cannot physically regrind a new edge on the old steel, nor can they
add any new steel to the worn edge. Steel molecules do not magically
appear out of thin air and attach themselves to the blade's cutting

If these magical methods really worked, we would see them used by
craftsmen who make a living by sharpening things. What a great time
saver! Yet these craftsmen continue to sharpen things in the
time-honored physical way.

For a clean, smooth shave, the fastest, cheapest, and most effective
way to maintain the sharpness of disposable razor blades is to throw
them out and buy new ones.

Hirsutely yours,

References -

Did you know that "Men spend an average of 5 months of their lives
shaving"? No wonder my arm is tired:

Shaving Statistics and Facts

Gentlemen! Amaze your friends:

How to Shave Your Head

"Shave hair that is softer or lighter first. Shave areas that have
coarser or stiffer hair last (like the back of the head). This gives
the shaving cream more time to soften coarse hair and provides a much
more comfortable shave. "

A discreet reference for the Ladies:

The basics of sharpening tools:

Archived E-mail Posts
Subject: Tool Sharpening Tips and Techniques

This custom razor blade manufacturer uses computer-controlled
sharpening tools:

Specialty Blades, Inc.
SBI CNC Sharpening Technology

The art and craftsmanship of the finest blades in the world (sample
pages available):

Samurai Sword: A Handbook
by John M. Yumoto
Charles E Tuttle Co, June 1958
ISBN #: 0804805091

Mystical forces do not sharpen razor blades:

Australian Skeptics
Pyramids, Pyramyths & Pyramidiots

"in the late 1950s, a Czech named Drbal claimed that a razor blade
placed under a cardboard pyramid retained its edge for longer than
would normally be expected."

"... to sharpen razor blades requires the ability to add molecules

Search Terms and Google URLs -

- "how to shave"

- resharpen razor blades

- dull razor blade
alias-ga rated this answer:5 out of 5 stars
Thank you for the enjoyable answer. Quite a bit more extensive than I
anticipated; I'm satisfied.

Subject: Re: Disposable Razor Blades
From: trikpony-ga on 13 Jun 2002 22:44 PDT
I have an answer for you. Cryogenics! We have a patented process that
we use to treat metals of different types for different reasons. We
will occasionally throw in a couple packs of our disposable razors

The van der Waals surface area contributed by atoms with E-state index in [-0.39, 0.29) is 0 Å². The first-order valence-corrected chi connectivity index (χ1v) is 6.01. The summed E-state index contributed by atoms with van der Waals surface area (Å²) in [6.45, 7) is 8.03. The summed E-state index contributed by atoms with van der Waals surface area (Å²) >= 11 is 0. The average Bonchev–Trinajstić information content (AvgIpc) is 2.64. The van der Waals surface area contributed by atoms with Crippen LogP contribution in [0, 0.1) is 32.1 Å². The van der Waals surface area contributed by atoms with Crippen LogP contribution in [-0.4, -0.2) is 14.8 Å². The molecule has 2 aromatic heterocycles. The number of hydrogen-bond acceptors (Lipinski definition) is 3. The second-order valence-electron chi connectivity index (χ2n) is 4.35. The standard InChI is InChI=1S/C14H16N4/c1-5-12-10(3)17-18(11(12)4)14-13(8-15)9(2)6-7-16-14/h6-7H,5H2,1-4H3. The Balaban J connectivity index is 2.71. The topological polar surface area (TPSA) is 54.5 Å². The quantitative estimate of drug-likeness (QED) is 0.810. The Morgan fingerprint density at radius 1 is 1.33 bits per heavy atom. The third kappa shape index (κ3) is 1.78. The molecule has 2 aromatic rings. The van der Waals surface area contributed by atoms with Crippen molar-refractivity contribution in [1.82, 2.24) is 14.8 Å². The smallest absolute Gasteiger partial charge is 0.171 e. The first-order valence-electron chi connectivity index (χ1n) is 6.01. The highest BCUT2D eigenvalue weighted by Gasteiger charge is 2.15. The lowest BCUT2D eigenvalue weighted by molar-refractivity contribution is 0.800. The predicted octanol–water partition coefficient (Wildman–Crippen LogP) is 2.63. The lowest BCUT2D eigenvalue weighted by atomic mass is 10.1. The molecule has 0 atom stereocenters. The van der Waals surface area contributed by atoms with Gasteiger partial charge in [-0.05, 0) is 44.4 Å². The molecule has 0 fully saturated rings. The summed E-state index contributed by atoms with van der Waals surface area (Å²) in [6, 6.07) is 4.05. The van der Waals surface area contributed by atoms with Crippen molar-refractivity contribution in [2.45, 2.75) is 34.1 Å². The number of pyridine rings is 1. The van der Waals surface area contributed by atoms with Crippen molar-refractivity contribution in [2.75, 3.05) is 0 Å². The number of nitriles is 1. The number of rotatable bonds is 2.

because the blades will last longer and they are not as uncompfortable
on the skin as they get dull. the proces does not bother the plastic
handles or packaging. Our process works well on surgical equipment and
knives, it helps the blades edge last longer. You can read about our
process at , hope this helps!
Subject: Re: Disposable Razor Blades
From: chromedome-ga on 14 Jun 2002 06:00 PDT
Further to point (2) above:

Softening your whiskers before shaving not only extends the life of
your blades, it also makes shaving easier and more enjoyable.  I have
a sensitivity to many commercial scents, and so avoided the use of
aftershave.  To reduce the irritation to my skin, I washed my face
first with hot water and soap, then rinsed. THEN I would lather up and
shave, usually one section at a time (in order to prevent the lather
drying up as I worked).  It's the same principle as shampooing twice,
it leaves the hairs softer.

Eventually, however, I tired of this and went with solution (1) (grew
a beard).
Subject: Re: Disposable Razor Blades
From: huntsman-ga on 14 Jun 2002 10:18 PDT

[treading softly]

Er, Ah, about your choice of nicknames...?

huntsman ;-)
Subject: Re: Disposable Razor Blades
From: eha-ga on 11 Jun 2004 21:26 PDT
huntsman-ga's answer is another example of seduction by authoritative
smirking-superior tone, that the less observant believe is good humor.
Note that he provides no facts to support his claim that a magnetic
field has no effect on a blades shaving effectiveness, but merely
calls it "mystical." Yet at the same time, he tries to come off as so